- Field Program
- Feral cat and fox control
"Saving mammals: unlocking the secret to feral cat control" - Wildlife Australia, Autumn 2016Read more...
At Wongalara, AWC has established the largest feral herbivore-free area on mainland Australia. The 100,000 hectare section of Wongalara was established in 2012, with the construction of around 160 kms of fencing, including sections of electric fence to prevent buffalo incursions. Over 1,200 feral herbivores – feral cattle, donkeys, horses and pigs – were removed from the 100,000 hectare area.
The second largest feral herbivore-free area on the mainland is at Mornington-Marion Downs, highlighting AWC’s national leadership in relation to the on-ground control of feral herbivores. At Mornington-Marion Downs, the removal of feral herbivores resulted in a significant increase in the population of small-medium sized mammals. At Wongalara, we are hoping for a similar response – an extensive monitoring regime is in place to measure changes in fauna and vegetation as a result of the removal of feral herbivores. An increase in ground cover, and the recovery of riparian habitats, should provide additional food and cover for small mammals.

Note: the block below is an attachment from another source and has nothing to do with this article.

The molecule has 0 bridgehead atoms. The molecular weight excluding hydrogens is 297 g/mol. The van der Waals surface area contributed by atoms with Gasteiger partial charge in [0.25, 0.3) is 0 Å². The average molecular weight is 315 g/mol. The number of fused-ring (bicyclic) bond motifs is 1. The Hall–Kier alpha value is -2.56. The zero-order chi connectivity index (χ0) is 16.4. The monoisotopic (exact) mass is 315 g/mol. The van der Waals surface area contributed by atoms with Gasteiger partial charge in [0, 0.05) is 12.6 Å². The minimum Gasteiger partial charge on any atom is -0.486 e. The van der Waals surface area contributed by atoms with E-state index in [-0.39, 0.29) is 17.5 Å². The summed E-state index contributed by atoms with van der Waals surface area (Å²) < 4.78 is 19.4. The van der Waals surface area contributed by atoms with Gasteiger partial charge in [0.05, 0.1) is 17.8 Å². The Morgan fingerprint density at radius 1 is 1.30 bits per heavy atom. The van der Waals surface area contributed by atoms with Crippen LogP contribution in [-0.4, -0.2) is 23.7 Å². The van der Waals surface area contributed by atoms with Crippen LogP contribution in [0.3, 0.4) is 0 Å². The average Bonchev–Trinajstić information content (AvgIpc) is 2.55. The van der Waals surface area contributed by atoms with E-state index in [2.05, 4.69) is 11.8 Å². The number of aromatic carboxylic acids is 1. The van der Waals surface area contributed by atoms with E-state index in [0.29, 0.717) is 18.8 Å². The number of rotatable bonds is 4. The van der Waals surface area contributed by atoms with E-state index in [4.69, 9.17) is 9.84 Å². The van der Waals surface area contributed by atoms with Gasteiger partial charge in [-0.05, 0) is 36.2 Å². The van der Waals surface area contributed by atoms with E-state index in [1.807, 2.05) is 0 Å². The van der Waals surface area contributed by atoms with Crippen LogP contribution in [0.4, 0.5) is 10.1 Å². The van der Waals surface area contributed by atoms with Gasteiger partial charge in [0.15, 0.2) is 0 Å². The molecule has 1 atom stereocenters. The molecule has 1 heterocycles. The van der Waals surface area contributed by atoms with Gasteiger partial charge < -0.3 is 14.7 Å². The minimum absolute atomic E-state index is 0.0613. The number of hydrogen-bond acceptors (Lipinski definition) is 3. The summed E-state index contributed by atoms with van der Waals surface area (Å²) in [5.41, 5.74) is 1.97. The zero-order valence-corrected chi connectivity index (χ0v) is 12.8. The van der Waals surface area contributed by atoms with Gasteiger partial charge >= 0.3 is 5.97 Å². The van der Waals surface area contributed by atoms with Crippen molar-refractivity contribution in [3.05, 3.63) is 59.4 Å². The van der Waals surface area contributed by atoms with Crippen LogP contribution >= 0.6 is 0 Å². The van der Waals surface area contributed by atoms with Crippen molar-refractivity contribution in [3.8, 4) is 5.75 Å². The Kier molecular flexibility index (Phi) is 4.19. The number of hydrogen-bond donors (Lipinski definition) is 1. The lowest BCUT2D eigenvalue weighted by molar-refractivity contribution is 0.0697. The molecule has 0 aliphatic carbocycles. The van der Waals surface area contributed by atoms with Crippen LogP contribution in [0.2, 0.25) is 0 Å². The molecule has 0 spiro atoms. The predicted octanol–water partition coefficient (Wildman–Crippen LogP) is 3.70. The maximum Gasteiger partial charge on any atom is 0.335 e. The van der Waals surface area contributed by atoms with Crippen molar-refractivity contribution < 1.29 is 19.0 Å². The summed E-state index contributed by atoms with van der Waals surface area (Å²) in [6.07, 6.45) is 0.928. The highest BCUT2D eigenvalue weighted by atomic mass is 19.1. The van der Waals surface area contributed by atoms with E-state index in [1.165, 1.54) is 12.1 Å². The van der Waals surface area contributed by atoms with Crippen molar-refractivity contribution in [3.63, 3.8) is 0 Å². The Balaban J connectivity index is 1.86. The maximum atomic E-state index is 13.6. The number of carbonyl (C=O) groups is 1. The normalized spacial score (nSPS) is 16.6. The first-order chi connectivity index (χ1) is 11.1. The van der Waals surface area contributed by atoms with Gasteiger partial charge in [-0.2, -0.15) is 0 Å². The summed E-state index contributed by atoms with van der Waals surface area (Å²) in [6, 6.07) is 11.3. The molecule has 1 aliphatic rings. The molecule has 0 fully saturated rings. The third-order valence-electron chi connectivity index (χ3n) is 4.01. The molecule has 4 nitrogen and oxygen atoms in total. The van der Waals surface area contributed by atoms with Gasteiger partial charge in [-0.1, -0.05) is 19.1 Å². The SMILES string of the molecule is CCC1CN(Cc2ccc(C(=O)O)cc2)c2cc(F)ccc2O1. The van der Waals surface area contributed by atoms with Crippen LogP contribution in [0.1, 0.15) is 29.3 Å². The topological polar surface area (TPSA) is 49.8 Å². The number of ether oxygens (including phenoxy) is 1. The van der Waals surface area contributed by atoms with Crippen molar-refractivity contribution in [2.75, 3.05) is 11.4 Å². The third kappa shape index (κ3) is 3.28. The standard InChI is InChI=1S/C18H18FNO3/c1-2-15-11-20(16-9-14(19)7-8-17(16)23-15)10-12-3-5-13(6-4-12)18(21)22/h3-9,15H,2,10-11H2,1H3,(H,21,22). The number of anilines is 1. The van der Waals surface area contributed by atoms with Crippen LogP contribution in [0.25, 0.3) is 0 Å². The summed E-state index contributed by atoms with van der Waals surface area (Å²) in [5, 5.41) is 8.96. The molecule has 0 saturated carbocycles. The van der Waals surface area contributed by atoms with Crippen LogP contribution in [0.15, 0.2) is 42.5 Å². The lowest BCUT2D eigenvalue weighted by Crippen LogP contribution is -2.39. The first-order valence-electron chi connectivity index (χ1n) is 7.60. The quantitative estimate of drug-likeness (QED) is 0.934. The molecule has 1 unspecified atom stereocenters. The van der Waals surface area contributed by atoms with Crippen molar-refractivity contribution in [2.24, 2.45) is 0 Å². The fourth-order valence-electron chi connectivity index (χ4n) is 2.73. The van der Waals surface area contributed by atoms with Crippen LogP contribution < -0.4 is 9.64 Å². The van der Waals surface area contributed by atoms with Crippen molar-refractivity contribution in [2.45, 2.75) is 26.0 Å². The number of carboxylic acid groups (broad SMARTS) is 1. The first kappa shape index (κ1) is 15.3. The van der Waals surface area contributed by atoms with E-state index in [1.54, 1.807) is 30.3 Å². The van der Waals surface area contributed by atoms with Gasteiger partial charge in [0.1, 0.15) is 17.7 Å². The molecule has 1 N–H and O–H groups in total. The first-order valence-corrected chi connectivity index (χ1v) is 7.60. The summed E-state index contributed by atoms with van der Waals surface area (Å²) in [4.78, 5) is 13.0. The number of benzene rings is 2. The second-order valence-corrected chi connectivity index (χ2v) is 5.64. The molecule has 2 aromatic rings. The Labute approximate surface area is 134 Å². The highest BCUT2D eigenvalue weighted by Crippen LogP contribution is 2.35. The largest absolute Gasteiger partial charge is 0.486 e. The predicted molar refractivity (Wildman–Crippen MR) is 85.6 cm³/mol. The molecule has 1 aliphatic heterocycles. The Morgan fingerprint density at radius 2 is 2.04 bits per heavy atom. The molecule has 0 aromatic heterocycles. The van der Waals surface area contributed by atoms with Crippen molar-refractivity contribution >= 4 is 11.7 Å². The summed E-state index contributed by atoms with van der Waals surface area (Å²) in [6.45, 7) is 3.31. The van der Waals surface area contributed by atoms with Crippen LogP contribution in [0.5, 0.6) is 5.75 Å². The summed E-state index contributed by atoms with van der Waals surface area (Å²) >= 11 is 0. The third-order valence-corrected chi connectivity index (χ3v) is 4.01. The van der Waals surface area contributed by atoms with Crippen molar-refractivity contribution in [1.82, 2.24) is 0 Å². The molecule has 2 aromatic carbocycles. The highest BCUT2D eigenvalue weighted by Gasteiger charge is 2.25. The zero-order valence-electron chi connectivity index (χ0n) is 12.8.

AWC’s feral herbivore control program at Wongalara targets the removal of any feral herbivores that manage to access the fenced area over the wet season. A combination of mustering and shooting is designed to ensure the area remains effectively feral herbivore-free.
Across the rest of Wongalara (outside the fenced area), feral herbivore densities are generally low, although there is ongoing reinvasion especially from Arnhem Land. Buffalo, pigs, donkeys, feral horses and feral cattle all require management: our annual program of mustering and shooting maintains densities at low levels.
In 2014, AWC removed 530 large feral herbivores (buffalo, donkeys, cattle and pigs). This was achieved by mustering and shooting.